Normandy High School - Saga Yearbook (Normandy, MO)

 - Class of 1944

Page 1 of 174


Normandy High School - Saga Yearbook (Normandy, MO) online yearbook collection, 1944 Edition, Cover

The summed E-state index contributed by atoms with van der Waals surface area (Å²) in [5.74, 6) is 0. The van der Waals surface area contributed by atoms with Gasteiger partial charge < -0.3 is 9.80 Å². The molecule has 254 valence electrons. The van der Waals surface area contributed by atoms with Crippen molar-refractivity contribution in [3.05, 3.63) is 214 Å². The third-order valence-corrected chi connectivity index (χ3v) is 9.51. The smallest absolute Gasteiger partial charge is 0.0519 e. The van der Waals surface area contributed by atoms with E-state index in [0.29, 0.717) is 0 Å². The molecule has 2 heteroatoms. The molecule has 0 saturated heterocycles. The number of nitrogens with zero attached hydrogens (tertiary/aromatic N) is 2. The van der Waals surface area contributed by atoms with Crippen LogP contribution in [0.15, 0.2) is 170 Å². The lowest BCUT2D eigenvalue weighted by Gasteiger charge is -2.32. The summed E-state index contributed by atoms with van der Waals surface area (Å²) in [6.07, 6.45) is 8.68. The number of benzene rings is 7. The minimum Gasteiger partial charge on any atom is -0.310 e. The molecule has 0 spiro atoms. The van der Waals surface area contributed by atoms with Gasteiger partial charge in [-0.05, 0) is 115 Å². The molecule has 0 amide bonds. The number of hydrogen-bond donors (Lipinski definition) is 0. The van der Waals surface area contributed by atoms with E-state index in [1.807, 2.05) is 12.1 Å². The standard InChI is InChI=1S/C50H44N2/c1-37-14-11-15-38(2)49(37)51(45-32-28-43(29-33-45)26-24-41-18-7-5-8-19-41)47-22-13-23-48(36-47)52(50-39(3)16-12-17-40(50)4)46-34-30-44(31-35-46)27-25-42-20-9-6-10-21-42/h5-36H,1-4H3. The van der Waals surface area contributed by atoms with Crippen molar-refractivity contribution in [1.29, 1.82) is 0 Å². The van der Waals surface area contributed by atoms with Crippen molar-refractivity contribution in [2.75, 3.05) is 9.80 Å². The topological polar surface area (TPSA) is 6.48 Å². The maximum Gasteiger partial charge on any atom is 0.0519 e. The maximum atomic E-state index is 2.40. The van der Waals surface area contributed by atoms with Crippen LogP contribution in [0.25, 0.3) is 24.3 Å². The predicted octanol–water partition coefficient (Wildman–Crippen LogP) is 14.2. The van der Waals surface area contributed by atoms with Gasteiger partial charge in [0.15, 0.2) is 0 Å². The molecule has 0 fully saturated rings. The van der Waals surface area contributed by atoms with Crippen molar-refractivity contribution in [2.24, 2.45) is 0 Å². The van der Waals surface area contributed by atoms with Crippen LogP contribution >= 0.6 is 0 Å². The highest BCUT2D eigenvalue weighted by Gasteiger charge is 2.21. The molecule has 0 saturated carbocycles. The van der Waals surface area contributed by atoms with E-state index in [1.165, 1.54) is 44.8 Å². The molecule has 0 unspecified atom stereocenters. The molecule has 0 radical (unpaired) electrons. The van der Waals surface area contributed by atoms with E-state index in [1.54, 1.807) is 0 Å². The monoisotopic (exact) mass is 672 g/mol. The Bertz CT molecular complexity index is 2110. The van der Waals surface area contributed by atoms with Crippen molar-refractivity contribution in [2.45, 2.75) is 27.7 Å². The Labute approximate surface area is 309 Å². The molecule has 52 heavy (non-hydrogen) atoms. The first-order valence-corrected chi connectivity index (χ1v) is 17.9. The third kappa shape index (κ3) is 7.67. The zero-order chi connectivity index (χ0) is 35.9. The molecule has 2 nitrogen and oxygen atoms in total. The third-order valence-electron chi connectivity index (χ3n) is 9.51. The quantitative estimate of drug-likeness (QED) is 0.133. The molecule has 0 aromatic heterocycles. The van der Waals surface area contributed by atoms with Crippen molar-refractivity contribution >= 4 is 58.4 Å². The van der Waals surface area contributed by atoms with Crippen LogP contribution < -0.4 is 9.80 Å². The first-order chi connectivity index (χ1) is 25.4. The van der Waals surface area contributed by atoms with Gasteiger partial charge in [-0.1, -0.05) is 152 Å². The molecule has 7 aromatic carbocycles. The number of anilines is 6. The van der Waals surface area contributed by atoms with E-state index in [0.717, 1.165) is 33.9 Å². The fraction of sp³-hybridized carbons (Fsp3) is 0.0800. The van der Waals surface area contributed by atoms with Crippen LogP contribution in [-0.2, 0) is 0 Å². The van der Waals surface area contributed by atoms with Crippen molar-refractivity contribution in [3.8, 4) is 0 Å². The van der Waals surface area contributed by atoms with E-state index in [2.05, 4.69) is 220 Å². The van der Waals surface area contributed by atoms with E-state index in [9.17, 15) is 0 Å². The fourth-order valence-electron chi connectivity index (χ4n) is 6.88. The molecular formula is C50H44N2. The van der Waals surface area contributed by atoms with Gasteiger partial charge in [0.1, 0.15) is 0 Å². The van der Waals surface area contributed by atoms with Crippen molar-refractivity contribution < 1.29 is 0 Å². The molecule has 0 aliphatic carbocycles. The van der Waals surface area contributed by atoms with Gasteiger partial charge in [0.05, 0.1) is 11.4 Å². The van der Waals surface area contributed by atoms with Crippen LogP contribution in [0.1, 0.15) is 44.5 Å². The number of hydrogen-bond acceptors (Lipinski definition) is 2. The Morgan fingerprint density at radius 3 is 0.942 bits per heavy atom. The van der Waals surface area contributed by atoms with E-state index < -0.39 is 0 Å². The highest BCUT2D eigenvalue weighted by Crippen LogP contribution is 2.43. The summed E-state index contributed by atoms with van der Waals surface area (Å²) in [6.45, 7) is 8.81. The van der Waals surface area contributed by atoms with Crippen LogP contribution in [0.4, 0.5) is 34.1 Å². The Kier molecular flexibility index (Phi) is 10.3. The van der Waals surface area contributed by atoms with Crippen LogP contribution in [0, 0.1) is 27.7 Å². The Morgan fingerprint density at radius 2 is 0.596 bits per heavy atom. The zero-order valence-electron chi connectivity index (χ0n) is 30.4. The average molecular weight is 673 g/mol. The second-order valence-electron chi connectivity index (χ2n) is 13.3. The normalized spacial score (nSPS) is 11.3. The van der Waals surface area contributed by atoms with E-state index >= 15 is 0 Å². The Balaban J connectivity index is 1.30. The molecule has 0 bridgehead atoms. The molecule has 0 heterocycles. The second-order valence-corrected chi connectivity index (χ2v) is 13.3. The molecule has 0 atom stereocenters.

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Text from Pages 1 - 174 of the 1944 volume: